Puerto Rico side’s tough defending puts Reds in difficult situation
Ali Gerba (left) and Toronto FC were hounded by the Islanders’ defense all night. (P. Giamou/Getty)
TORONTO — There was no mystery about what the Puerto Rico Islanders were going to bring to BMO Field in the first leg of the CONCACAF Champions League qualifying tie. Toronto FC interim head coach Chris Cummins predicted it earlier in the week; the tough-defending Islanders (with five shutouts in their previous six games) would make defending the priority in the away leg, and try to steal a goal whenever they had a chance.
The opposition’s predictable game plan made TFC’s 1-0 loss to Puerto Rico on Wednesday all the more frustrating for the coach. The Reds accumulated 17 shots, but couldn’t finish any of their chances. Meanwhile, the Islanders converted one of their rare opportunities in the second half to leave Toronto with a vital away goal.
«We said there would be three things in the game,» Cummins said. «Be aware of the counterattack, that’s how they play. I thought the young kid, [TFC defender Emmanuel] Gomez, went in there and was a different class. I thought he was the best player on the pitch. So we dealt with the counterattack. We also said they’d be doing set pieces … we even told them the set piece that they were going to do, and they scored off it. It’s criminal. The third thing we said was when you get your chances, you have to take your chances, and we haven’t done that.»
«So that’s three things in the game and we’ve done one of them, through a young kid. You can’t be at home and take that many chances … I think [our] ‘keeper had one save to make. It’s just disappointing.»
In the 67th minute, the Islanders were awarded a free kick, and the result was a high pass to striker Kendall Jagdeosingh on the right side of the net. Toronto goalkeeper Stefan Frei went to the edge of his box to try and intercept the cross, but Jagdeosingh got to the ball first, blocked Frei out and then turned and fired the ball into the net.
It was a particularly deflating concession for Toronto given that the Reds had mostly dominated the opening 20 minutes of the second half.
«I didn’t have anything to do all game,» said Frei, who faced just one other shot on goal in the match. «We played well, unfortunately that one thing I had to do, they scored. They had one chance and they capitalized on it.»
Cummins said that the Reds didn’t move the ball quickly enough against the midfield-packing Islanders, particularly in the first half. Once fullbacks Jim Brennan and Marvell Wynne moved further downfield in the second half, things really opened up for TFC. Twelve of Toronto’s 17 shots came in the latter 45 minutes, but it was to no avail.
«It kind of reminded me of a high school game,» said forward Chad Barrett. «It was just constant shooting and they packed the box. Their ‘keeper made some really good saves and kept them in the game. They have a couple of big, 6-foot guys in the middle, we’re trying to stick crosses in, so there’s some problems there.»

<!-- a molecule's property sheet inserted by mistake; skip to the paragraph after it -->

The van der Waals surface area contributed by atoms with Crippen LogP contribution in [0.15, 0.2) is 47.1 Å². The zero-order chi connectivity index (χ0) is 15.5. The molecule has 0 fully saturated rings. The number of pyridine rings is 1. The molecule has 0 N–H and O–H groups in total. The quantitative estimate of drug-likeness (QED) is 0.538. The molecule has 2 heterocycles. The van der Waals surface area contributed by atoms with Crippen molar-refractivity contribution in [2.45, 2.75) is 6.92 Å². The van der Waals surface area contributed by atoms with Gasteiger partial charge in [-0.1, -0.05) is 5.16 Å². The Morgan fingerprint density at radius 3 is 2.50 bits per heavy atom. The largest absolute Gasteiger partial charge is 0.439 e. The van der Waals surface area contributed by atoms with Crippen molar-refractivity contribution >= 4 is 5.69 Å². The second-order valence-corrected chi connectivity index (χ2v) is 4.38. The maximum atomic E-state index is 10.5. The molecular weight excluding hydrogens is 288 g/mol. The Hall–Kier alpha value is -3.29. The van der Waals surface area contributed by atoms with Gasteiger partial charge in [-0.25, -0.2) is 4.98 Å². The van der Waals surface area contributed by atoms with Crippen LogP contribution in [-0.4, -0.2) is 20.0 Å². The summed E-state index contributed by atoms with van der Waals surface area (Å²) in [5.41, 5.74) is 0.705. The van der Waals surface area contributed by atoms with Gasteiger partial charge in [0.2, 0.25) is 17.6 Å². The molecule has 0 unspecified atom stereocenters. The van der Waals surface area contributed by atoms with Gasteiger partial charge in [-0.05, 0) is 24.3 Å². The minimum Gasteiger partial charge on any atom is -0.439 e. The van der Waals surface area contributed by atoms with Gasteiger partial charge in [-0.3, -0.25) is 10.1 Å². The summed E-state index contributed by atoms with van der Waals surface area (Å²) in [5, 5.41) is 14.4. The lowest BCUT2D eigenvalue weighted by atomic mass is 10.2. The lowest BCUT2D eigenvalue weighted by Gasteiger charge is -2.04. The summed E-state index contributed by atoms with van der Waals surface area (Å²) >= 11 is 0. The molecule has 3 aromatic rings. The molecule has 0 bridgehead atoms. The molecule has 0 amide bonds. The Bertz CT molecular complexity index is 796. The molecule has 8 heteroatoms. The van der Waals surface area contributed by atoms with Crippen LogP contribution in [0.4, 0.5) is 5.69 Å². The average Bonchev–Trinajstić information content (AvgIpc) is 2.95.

The Reds have an important league game in New England on Saturday, and then travel to Puerto Rico for the final leg of their qualifying series on Tuesday against the rested Islanders. Toronto can win the tie by winning by at least a two-goal margin on Tuesday, or they can force extra time and maybe a penalty shootout by getting a 1-0 victory and tying the overall balance at 1-1.
Any other result, however, will end TFC’s first CONCACAF Champions League run in the qualifying stages.
«We don’t make things easy, do we?» Cummins said. «You shouldn’t have to go somewhere and score three, four or five goals because you don’t do your job at home. And we said it was key that we didn’t concede.»
It will be the second time this season (and the second time on their overall path to the Champions League) that Toronto FC will be facing a dire situation on the road. The Reds needed at least a four-goal win in Montreal on June 18 just to advance to this qualifier by winning the Nutrilite Canadian Championship, and TFC did just that, shocking the Impact with a 6-1 rout.
Now, Toronto will be facing another United Soccer Leagues First Division side on their home pitch. This Islanders side, however, will be at full strength, unlike the substitute-filled lineup that Montreal fielded since they were already eliminated from a chance at the Voyageurs Cup. Plus, Puerto Rico has the experience advantage of having advanced to the semifinals of last year’s Champions League.
TFC midfielder Sam Cronin feels that the first-hand experience of playing Puerto Rico, rather than just watching them on film and knowing of their game plan, will benefit Toronto in the second leg.
«It’s not a good start to the series. It’s important to remember that we have another chance to go down there and make it right,» Cronin said. «It’s not the end of the world as long as we learn our lessons. I think there’s a lot of positives to take out of the game. We created a lot of opportunities and it’s on us to finish them.»
Mark Polishuk is a contributor to MLSnet.com.